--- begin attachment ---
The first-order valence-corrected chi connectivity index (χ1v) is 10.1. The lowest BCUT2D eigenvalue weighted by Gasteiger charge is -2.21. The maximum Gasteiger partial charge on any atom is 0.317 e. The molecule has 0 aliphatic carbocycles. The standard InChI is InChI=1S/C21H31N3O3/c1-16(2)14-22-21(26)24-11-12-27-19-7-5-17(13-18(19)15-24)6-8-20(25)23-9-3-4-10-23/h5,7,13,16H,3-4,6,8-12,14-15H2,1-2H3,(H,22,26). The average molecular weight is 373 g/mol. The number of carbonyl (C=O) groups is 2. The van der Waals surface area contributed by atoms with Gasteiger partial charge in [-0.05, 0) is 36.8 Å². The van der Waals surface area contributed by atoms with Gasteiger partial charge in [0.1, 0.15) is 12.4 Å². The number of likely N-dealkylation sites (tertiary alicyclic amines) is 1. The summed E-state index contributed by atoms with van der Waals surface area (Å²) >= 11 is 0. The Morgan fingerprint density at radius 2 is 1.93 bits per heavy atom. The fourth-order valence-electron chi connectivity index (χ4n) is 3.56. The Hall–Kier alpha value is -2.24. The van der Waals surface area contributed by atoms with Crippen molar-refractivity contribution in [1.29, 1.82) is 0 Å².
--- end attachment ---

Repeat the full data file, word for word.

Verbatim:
The first-order valence-corrected chi connectivity index (χ1v) is 10.1. The lowest BCUT2D eigenvalue weighted by Gasteiger charge is -2.21. The maximum Gasteiger partial charge on any atom is 0.317 e. The molecule has 0 aliphatic carbocycles. The standard InChI is InChI=1S/C21H31N3O3/c1-16(2)14-22-21(26)24-11-12-27-19-7-5-17(13-18(19)15-24)6-8-20(25)23-9-3-4-10-23/h5,7,13,16H,3-4,6,8-12,14-15H2,1-2H3,(H,22,26). The average molecular weight is 373 g/mol. The number of carbonyl (C=O) groups is 2. The van der Waals surface area contributed by atoms with Gasteiger partial charge in [-0.05, 0) is 36.8 Å². The van der Waals surface area contributed by atoms with Gasteiger partial charge in [0.1, 0.15) is 12.4 Å². The number of likely N-dealkylation sites (tertiary alicyclic amines) is 1. The summed E-state index contributed by atoms with van der Waals surface area (Å²) >= 11 is 0. The Morgan fingerprint density at radius 2 is 1.93 bits per heavy atom. The fourth-order valence-electron chi connectivity index (χ4n) is 3.56. The Hall–Kier alpha value is -2.24. The van der Waals surface area contributed by atoms with Crippen molar-refractivity contribution in [1.29, 1.82) is 0 Å².